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How do I Prevent Child Abuse?

The question of how to prevent child abuse is one that is asked by many. Parenting experts and statisticians ask it on a global scale, looking at the rates of child abuse existing and creating theories on what factors seem to contribute to it. Parents ask this question too: How can they parent successfully without hurting their children? These questions are good ones to which there is not one definitive answer.

It is very clear that child abuse statistics are daunting. About four children in the US alone will die each day from abuse. Others may inherit a lifetime of problems like higher risk of teen pregnancy, far greater chance of having a mental disorder, higher risk of substance abuse, much greater likelihood of becoming abusers and higher incarceration statistics. It should also be understood that abuse knows no class or socioeconomic bounds.

Many organizations that focus on how to prevent child abuse do so by suggesting ways or evolving programs to help parents learn not to abuse. Some of the more effective programs, which may help prevent child abuse, include those where parents get lots of education especially right before and after a child is born. There are many free or low costs parenting organizations that operate in a number of communities. They can offer classes that focus on how to be a good parent, and do so at times when statistically parents may be most open to learning new things.

Classes or educational opportunities might include anger management and discipline classes and informational classes about the developmental stages of childhood. When needed, there are additional programs including some child/parent respite programs that allow parents to get a break and place a child somewhere safe. Alternately, state agencies like Child Protective Services may work intensively with parents in danger of losing rights to their children to help them learn what they need so they will never abuse or mistreat their children. Seizing a child from a home after he or she has been abused is the least desirable outcome, since it did nothing to prevent the abuse. Early parenting education, on the other hand, may prevent such a seizure, particularly when parents gain access to support.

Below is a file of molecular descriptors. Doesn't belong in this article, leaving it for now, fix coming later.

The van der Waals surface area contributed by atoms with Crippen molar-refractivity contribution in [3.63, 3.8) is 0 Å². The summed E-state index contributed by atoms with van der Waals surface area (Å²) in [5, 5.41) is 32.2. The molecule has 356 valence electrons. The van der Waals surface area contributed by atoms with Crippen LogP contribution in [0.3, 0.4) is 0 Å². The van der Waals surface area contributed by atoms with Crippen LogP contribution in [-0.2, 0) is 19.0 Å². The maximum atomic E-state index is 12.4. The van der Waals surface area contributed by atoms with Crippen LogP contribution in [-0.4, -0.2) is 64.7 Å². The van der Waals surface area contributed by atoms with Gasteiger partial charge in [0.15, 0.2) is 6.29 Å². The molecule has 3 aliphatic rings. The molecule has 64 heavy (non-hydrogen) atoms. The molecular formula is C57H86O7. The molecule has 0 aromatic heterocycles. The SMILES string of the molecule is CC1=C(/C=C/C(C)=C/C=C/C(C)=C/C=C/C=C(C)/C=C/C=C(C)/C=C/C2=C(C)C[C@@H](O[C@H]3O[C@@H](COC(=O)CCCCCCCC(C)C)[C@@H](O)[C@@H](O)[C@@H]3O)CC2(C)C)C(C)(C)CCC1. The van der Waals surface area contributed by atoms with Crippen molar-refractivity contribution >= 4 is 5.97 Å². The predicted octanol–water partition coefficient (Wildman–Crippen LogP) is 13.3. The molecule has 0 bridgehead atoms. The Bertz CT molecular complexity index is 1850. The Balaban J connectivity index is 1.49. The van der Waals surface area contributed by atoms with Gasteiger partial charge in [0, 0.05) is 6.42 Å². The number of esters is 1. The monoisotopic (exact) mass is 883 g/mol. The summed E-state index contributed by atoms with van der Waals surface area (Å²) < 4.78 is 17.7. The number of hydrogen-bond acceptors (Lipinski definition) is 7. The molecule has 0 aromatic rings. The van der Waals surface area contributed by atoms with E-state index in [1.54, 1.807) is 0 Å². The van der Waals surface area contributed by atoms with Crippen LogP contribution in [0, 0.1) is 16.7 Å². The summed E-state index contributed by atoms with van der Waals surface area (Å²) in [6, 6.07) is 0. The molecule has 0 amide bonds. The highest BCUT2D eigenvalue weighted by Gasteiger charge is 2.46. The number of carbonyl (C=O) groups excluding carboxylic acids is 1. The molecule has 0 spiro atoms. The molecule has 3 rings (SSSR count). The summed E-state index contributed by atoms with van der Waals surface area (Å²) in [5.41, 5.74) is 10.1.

The programs that work to prevent child abuse often presume that virtually no parent wants to abuse their kids. However, abuse can quickly crop up when parents don’t know enough about how to be good parents. Parents who participate in these programs are trying to learn things that will help them be the best parents, and this is perhaps one of the best ways for any parent can prevent becoming an abuser. There are also lots of helpful online tips for parents, but in a class setting, families can get more support.

However, it’s useful to point out just a few tips for those parents who would like to prevent child abuse in the home. These include the following:

  • Avoid disciplining children when angry.
  • Never shake an infant.
  • Get counseling or therapy when suffering from mental illness, substance abuse, or an abusive childhood.
  • Do not continue to live in a home with a spouse or partner that is an abuser.
  • Ask for help from a therapist, doctor or a child abuse program if anger is building and abuse seems likely.

For those people who would simply like to prevent child abuse from more distant means, they can find many reputable charities online that focus solely on this issue. A more direct means of prevention could include being supportive to those friends or family members who parent. Offering babysitting services, especially so parents can take educational classes or get a small break from parenting may be very helpful. People are less likely to abuse when surrounded by greater support.

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